Regarding the proposed legislation to "revise the translation" of Maryland's state motto, perhaps this is just a symbolic gesture to address the implication that "women don't take any action and are only interested in words" ("Maryland Senate considers new translation of motto on state seal," March 22).
But re-translating a state motto that is now widely considered sexist also implies something even worse: A willingness to legislate into law a false translation that is known to be inaccurate.
Regardless of one's views on how sexist the motto is, it sets a bad precedent, especially for lawmakers, to knowingly misinterpret what something says.
I'm sure lawmakers would be incensed if any of their laws were "re-translated" and enforced differently from how the authors intended.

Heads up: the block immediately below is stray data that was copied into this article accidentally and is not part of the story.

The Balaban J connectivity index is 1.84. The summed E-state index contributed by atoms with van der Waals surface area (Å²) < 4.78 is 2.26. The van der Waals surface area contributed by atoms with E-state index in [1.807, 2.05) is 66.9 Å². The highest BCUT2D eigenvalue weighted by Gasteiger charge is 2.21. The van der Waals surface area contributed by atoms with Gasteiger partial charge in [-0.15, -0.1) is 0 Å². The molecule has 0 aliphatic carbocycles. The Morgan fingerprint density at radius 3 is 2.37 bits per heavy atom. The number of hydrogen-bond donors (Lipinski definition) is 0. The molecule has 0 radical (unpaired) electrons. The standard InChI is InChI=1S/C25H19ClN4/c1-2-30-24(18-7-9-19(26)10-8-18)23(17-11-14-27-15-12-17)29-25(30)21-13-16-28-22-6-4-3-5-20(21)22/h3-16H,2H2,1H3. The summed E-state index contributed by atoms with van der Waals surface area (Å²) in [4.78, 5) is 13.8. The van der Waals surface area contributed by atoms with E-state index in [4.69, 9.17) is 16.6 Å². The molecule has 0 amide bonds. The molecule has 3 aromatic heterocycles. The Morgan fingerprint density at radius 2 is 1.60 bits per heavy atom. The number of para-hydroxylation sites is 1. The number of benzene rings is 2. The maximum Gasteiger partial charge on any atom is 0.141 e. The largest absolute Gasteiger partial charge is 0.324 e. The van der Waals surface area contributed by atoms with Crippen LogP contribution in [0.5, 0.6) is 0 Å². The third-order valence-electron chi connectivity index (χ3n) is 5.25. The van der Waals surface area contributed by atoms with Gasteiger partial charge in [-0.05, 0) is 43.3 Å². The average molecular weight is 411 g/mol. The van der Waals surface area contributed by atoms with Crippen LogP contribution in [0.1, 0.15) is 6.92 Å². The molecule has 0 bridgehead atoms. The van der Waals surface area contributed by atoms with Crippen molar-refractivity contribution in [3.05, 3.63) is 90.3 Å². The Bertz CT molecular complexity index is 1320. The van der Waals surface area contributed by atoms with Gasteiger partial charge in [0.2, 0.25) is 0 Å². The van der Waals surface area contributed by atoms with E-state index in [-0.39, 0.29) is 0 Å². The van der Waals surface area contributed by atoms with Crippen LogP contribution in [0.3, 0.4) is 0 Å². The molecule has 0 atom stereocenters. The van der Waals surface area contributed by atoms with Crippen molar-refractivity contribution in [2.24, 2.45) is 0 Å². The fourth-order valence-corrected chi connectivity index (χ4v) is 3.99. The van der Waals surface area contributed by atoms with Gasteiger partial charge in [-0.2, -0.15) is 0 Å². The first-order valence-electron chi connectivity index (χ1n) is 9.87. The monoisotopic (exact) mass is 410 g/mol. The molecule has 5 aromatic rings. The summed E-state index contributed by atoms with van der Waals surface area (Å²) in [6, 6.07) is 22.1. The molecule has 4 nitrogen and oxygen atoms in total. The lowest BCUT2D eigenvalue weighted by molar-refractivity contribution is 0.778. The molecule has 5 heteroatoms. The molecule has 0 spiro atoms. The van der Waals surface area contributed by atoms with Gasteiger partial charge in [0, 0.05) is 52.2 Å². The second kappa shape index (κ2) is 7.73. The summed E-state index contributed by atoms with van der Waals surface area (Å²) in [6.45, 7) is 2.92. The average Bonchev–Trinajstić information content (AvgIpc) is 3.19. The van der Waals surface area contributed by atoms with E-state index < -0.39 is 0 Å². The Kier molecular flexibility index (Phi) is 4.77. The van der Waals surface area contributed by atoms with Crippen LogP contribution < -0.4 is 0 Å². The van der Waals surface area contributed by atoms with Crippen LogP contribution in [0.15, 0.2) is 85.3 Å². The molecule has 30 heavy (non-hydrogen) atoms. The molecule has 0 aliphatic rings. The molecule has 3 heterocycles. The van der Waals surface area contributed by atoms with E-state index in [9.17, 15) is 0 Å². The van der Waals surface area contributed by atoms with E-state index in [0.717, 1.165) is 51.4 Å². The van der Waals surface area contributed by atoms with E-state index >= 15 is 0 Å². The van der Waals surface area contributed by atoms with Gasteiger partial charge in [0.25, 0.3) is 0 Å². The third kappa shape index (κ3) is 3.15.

Granted, the courts are constantly re-interpreting the Constitution and the law. But I think it crosses a line when a court or lawmaker knows that something says one thing but officially declares that it means another.
I realize it's just a motto and not a law. But irrespective of the application, the proposed measure attempts to achieve something on principle by undermining an even bigger principle.
If you don't like what the motto says, if you feel it is inappropriate or that it no longer represents the views of our society, then replace it.
Scott Richardson, Westminster